INDIA: Threats to human rights defenders undermine democracy

February 24, 2010

Language(s): English only

Thirteenth session, Agenda Item 3, Interactive Dialogue with the Special Rapporteur on Human Rights Defenders

A written statement submitted by the Asian Legal Resource Centre (ALRC), a non-governmental organisation with general consultative status

INDIA: Threats to human rights defenders undermine democracy

Mr. Jiten Yumnam is a human rights defender (HRD) and environmental activist working in the Indian state of Manipur. On 14 September 2009, the police arrested Jiten along with seven others in Manipur, in connection with First Information Report 178 (9)/2009 registered at Imphal West Police Station. After arrest the police tortured Jiten by applying electric shock on his genitals.

They produced Jiten in court the next day and requested the court to extend his custody for 20 days, which the court allowed. The court ordered Jiten to be examined by a doctor. The examination confirmed that he was tortured in custody. This did not deter the police as they continued torturing Jiten until he was released on January 7, 2010. At the time of release, the government withdrew all charges against Jiten.

The reason why the police arrested Jiten is that he was one of several leaders of a protest movement in Manipur, demanding independent inquiry into the extrajudicial execution of two persons on 23 July 2009. On that day, officers of the Manipur State Police Commando Unit shot dead the two persons in full public view in the state capital. The incident was photographed and later published in the media.

The UN Special Rapporteur on Extrajudicial Executions has reportedly written to the government requesting an impartial investigation into the incident. The public in Manipur, including Jiten and his colleagues, were demanding the same.

Threats to HRDs are not new or rare phenomena in India. The Special Representative of the Secretary General on the situation of human rights defenders, Ms. Hina Jilani, expressed concern about increasing threats, intimidation and even murders of HRDs, often with impunity, at the hands of the state, in her report E/CN.4/2006/95/Add.5 on India.

The security of HRDs is increasingly becoming a concern in the country. There are no legislative or institutional frameworks providing effective protection to HRDs in India. Should the country��s justice system function properly, there would be no need for additional measures to provide protection to HRDs.

For instance, the Criminal Procedure Code, 1973 mandates that a person can be arrested only when the investigating agency has reasonable suspicion that the person has committed an offense. Upon arrest, the state agency cannot resort to torture, and has to inform the detainee and a person of the detainee’s choice about the reason for arrest; the place where the person would be detained; and the court in which the person will be produced within 24 hours as mandated in the Code.

In Jiten’s case, nobody was informed why he was arrested, where he would be taken and when he would be produced in court. In fact Jiten was produced in court after the expiry of the 24 hour period. Even though Jiten accused the officers of torturing him, the magistrate merely referred him to a doctor and failed to take any action.

Furthermore, Jiten was charged under the provisions of the draconian National Security Act, 1980. This law has wide-ranging implications. For instance, the government may order the arrest of a citizen under this law if it is of the opinion that the person has to be prevented from acting in any manner prejudicial to the defence of the country, its relations with foreign powers, or its security. Demanding investigation in a case of extrajudicial execution is not a threat to the country, but on the contrary, strengthens its security apparatus.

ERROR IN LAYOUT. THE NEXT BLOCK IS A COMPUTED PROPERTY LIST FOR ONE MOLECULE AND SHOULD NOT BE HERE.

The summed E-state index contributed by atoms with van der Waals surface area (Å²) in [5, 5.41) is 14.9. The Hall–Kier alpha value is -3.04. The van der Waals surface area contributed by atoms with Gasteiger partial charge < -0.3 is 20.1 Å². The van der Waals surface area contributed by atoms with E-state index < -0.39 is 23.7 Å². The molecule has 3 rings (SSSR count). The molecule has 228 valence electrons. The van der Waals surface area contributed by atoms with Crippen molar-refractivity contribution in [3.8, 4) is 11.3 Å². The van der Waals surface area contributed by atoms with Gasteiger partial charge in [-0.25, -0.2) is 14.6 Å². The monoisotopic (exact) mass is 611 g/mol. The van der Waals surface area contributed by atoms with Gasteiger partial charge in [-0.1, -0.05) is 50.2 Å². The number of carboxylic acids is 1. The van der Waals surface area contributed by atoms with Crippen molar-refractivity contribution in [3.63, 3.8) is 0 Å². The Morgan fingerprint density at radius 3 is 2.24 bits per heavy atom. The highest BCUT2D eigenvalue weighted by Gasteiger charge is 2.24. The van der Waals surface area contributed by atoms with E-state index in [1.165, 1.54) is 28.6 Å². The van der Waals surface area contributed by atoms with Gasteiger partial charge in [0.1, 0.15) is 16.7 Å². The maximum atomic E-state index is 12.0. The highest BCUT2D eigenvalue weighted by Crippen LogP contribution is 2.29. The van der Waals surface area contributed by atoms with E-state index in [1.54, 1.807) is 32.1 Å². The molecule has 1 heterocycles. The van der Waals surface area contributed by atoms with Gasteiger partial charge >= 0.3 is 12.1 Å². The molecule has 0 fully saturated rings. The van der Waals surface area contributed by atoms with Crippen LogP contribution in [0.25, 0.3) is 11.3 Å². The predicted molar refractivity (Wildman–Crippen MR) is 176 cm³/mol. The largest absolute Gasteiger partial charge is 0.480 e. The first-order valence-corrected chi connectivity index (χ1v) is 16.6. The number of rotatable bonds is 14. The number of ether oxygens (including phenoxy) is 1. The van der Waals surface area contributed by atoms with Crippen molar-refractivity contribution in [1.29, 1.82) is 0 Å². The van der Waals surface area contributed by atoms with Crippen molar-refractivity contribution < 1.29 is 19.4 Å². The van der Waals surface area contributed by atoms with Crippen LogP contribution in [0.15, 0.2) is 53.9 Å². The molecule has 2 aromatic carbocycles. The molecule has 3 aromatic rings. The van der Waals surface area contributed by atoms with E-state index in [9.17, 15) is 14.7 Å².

A person arrested under this law is released from custody often upon advice of an Advisory Board constituted under the law. In Jiten’s case, the Board repeatedly refused to advise the release. But when he was released on 7 January, not only were the charges under the National Security Law withdrawn but there was no case at all against him at the police station.

The Asian Legal Resource Centre has been informed that the government dropped the charges under instructions from the Home Ministry in New Delhi. A team of civil society activists who visited Manipur after the arrest, met officials in the Ministry upon their return to New Delhi, and expressed concerns about Jiten’s arrest, which eventually led to his release. However the ALRC is also aware that the Manipur state government released Jiten only after they had secured a guarantee that the state-wide strike would be called off.

Jiten’s case illustrates how a HRD can become the target of the state’s arbitrary authority. This is an increasing and widespread pattern, particularly in places where there is acute poverty and indiscriminate state sponsored exploitation of natural resources.

For instance, on October 29, 2009, the Madhya Pradesh state police raided the office of local human rights organisation Narmada Bachao Andolan (NBA). The government reportedly wanted to stop a mass protest organised by the NBA in favour of the evictees of the Narmada Dam Project. The police not only violated all procedural laws concerning search, but assaulted HRDs and registered fabricated cases against them. No action was taken against the police officers in this case, as is typical.

It is common for victims of arbitrary detention and torture to not want to press a case against police officers, due to a fear of reprisals. In the absence of any form of witness protection, independent investigation agencies and a reasonable timeframe within which cases are tried, pursuing cases against perpetrators is often a risk for victims. In addition, concepts like arbitrary detention and torture are not clearly defined in Indian law.